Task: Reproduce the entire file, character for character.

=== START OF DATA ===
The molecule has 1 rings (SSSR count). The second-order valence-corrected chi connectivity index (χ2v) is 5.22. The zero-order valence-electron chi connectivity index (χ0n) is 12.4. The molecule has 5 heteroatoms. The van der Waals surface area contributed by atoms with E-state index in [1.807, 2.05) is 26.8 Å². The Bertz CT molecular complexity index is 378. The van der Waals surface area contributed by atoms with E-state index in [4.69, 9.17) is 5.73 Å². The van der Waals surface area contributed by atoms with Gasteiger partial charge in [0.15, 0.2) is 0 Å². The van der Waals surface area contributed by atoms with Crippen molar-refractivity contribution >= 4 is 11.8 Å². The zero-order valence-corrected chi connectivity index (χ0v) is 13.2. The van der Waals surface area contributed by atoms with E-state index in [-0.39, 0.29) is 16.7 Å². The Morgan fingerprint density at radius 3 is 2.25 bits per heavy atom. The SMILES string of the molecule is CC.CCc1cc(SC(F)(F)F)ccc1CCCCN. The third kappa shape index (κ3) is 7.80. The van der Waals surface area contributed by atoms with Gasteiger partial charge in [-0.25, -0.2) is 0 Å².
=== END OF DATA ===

The molecule has 1 rings (SSSR count). The second-order valence-corrected chi connectivity index (χ2v) is 5.22. The zero-order valence-electron chi connectivity index (χ0n) is 12.4. The molecule has 5 heteroatoms. The van der Waals surface area contributed by atoms with E-state index in [1.807, 2.05) is 26.8 Å². The Bertz CT molecular complexity index is 378. The van der Waals surface area contributed by atoms with E-state index in [4.69, 9.17) is 5.73 Å². The van der Waals surface area contributed by atoms with Gasteiger partial charge in [0.15, 0.2) is 0 Å². The van der Waals surface area contributed by atoms with Crippen molar-refractivity contribution >= 4 is 11.8 Å². The zero-order valence-corrected chi connectivity index (χ0v) is 13.2. The van der Waals surface area contributed by atoms with E-state index in [-0.39, 0.29) is 16.7 Å². The Morgan fingerprint density at radius 3 is 2.25 bits per heavy atom. The SMILES string of the molecule is CC.CCc1cc(SC(F)(F)F)ccc1CCCCN. The third kappa shape index (κ3) is 7.80. The van der Waals surface area contributed by atoms with Gasteiger partial charge in [-0.25, -0.2) is 0 Å².